Weight Loss Surgery Diet Guide
Weight loss surgery will require you to make many life-changing adjustments both before and after surgery, especially in the areas of diet and nutrition. Bariatric patients will need to learn about the nutritional requirements and dietary changes that are necessary both before and after weight loss surgery. Talking to your bariatric surgeon or dietitian about dietary changes and nutritional guidelines is a very important part of the bariatric process.
Your diet should have changed before your surgery to help you get into the habit of eating less and eating healthy. But immediately after your surgery, your eating habits and patterns will be drastically changed – a change that will have an enormous impact on your life. It will take about 9-11 weeks for you to progress to solid foods. All along you will choose low sugar, low fat foods and drinks. One of the most recommended post-operative diets include a four-tiered diet plan to help cope with the enormous physical change on your internal organs.
Healthy Food Choices
The diet after weight loss surgery will primarily consist of low-fat proteins (lean meats such as chicken, turkey, and fish) and fruits and vegetables. Your doctor will provide you with a list of foods that can be eaten after surgery, including healthy protein choices, healthy carbohydrates, and heart-healthy fats. It is important to consume a sufficient amount of protein to help maintain muscle and burn fat, and to choose lean protein foods because they are lower in calories. If you are unsure about the protein sources along with other nutrients, this quiz explains what vitamins you should be taking along with other nutrients. Since you are only eating a small amount of food, it is important to choose foods that are healthy.
Eating Habits & Behaviors
After surgery, how you eat will change just as much as what you eat. Your stomach will only be able to hold a small amount of food at any one time and your digestion process has been changed.
- Meal portions must be small, you must eat slowly, and food must be chewed thoroughly. If you eat too much, eat too fast, or don’t completely chew your food (your body is not able to break down foods that have not been chewed to a liquid consistency), it may cause nausea or vomiting.
- Avoid drinking liquids with meals, Liquids do not relieve hunger and may force food thru your stomach pouch too quickly. This may cause you to become hungry during the day. It may also cause dumping syndrome in gastric bypass patients. Do not drink 30 minutes before or 30 minutes after a meal.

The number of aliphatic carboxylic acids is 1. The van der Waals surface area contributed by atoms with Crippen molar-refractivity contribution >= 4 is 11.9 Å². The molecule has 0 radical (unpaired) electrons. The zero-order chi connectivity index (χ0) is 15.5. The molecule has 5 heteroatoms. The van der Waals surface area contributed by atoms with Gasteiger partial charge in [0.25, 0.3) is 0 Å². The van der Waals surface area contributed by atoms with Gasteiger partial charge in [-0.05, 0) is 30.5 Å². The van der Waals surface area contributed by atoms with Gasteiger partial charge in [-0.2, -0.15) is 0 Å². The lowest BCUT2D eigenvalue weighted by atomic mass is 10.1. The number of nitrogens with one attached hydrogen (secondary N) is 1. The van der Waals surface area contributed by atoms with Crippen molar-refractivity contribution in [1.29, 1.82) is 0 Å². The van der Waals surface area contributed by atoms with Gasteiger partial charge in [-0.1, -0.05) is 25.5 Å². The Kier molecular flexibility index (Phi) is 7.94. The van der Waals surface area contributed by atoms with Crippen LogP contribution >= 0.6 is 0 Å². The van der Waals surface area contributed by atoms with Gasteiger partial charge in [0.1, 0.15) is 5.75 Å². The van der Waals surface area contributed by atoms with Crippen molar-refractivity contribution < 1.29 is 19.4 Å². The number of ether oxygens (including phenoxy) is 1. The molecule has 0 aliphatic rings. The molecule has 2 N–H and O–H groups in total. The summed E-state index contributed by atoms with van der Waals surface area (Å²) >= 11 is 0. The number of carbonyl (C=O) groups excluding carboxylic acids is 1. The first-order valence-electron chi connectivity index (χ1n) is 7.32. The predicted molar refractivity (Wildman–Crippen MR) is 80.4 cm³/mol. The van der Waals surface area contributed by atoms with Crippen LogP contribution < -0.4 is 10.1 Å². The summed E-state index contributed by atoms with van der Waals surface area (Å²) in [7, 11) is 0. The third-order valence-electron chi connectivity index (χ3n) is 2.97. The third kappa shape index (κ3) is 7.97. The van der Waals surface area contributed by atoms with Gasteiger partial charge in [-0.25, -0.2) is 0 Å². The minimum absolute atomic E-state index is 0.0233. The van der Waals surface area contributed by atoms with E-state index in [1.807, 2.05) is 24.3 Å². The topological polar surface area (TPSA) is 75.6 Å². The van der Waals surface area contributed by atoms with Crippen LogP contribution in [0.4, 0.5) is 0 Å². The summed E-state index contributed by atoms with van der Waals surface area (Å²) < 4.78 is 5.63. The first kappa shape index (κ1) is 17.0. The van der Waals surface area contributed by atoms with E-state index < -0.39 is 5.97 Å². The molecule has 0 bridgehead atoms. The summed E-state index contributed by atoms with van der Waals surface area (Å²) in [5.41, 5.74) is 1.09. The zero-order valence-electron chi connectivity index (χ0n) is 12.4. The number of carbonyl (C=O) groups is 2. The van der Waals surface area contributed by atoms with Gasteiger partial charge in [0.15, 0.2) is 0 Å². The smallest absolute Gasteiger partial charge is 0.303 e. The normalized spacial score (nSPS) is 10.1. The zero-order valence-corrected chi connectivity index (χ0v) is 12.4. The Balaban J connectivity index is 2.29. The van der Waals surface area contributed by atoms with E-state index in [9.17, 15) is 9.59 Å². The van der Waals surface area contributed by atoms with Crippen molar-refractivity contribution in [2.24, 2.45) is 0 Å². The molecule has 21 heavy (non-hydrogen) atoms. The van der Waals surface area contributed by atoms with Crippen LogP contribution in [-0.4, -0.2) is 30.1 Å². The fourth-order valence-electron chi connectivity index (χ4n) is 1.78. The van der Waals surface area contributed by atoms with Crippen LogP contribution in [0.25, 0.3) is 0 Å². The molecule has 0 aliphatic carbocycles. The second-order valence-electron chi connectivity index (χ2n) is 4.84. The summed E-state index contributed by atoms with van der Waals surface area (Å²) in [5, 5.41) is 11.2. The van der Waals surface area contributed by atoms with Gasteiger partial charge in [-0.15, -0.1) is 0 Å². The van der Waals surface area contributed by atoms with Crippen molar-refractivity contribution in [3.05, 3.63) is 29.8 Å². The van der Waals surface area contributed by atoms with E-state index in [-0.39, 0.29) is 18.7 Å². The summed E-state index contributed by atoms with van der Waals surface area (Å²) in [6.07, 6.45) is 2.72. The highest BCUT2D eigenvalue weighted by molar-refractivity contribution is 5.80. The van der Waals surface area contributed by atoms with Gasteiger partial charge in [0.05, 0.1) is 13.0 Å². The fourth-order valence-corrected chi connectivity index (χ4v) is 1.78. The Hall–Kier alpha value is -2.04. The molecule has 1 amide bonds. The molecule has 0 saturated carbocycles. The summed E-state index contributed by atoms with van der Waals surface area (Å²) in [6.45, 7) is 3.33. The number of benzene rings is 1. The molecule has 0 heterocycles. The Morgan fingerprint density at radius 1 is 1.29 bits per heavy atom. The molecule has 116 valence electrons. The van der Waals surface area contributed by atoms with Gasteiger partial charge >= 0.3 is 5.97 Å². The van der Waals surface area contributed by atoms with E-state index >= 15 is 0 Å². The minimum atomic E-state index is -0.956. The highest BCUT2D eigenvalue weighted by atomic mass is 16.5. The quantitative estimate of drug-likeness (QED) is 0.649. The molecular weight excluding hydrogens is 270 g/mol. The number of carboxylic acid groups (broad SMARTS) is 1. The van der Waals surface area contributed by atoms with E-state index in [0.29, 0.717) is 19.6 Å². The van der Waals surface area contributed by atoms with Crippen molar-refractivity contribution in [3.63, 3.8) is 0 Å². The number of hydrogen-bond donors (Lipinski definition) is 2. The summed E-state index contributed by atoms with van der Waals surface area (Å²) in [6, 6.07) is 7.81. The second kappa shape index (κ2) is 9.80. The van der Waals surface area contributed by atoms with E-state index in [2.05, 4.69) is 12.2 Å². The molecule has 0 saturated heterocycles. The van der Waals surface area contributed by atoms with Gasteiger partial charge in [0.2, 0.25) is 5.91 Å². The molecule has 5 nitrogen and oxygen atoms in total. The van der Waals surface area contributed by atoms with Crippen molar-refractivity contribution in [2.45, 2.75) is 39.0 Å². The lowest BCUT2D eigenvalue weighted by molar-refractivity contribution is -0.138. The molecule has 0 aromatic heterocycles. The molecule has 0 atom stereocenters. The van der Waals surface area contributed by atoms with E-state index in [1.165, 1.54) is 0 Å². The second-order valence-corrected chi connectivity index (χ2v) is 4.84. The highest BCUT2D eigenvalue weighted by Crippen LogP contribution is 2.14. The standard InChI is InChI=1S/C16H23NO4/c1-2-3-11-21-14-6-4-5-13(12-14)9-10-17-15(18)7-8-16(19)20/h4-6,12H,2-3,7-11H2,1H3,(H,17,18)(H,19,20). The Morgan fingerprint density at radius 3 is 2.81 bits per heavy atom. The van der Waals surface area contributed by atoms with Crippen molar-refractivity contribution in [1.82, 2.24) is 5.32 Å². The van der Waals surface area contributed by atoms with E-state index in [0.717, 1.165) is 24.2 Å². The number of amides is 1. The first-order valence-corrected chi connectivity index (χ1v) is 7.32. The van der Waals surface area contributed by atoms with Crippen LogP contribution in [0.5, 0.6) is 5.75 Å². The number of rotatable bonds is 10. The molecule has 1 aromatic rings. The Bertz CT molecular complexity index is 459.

- Set a time for three meals a day, and eat only at those scheduled meal times. Do not skip meals. Do not snack between meals.
- When you feel full, stop eating. If you overeat, not only can it cause nausea and vomiting, but it can stretch out the size of your stomach pouch. When you first start on your solid diet, you may only be able to eat 4 to 6 bites of food before you feel full. With time, you may be able to eat a half cup up to one cup of food.
You will need to supplement your diet with vitamins and minerals for the rest of your life. Lap band patients will need to take a daily multi-vitamin supplement, whereas gastric bypass patients will need to take daily supplements including a multi-vitamin, calcium, vitamin B12, and iron for menstruating women. Protein supplements are also recommended. Protein supplements include whey protein powder, whey isolate (for lactose-intolerant), lactaid milk, soy milk and other soy products.
Drinking Water and Other Liquids
It is important to stay hydrated and drink 6-8 cups of water daily. Water must be consumed slowly, about 1-2 mouthfuls at a time. Other approved liquids include tea, sugar-free flavored drinks, and sugar-free sport drinks. Drink plenty of fluids between meals, but avoid liquids with meals. Carbonated beverages should be avoided as they may cause gas, bloating, pain, and may contribute to enlargement of the small stomach pouch. Alcohol should be avoided because of the excess calories as well as the possibility of dumping syndrome and addiction.
Dumping syndrome occurs when foods enter the small intestine too quickly and causes nausea, weakness, abdominal cramping, headache, sweating, faintness, and eventually diarrhea. It may be caused by eating sweets, fried foods, fatty foods, greasy foods, eating too much at one meal, or drinking fluids with meals. Depending on how you view this effect, dumping syndrome can be considered both an advantage or disadvantage of gastric bypass surgery. Lap band patients do not experience dumping syndrome.
Foods to Avoid
It is important to avoid sugary foods (candy, ice-cream, cookies, cakes, syrups), high-fat foods (chips, fried foods, sausage, cream soups, sauces, gravies, margarine, mayonnaise, junk food), fibrous foods (asparagus, pineapple, rhubarb, oranges, dried fruit), and other problematic foods (tough or overcooked meats, doughy breads, pasta, rice, skins and seeds of fruits and vegetables, nuts and popcorn).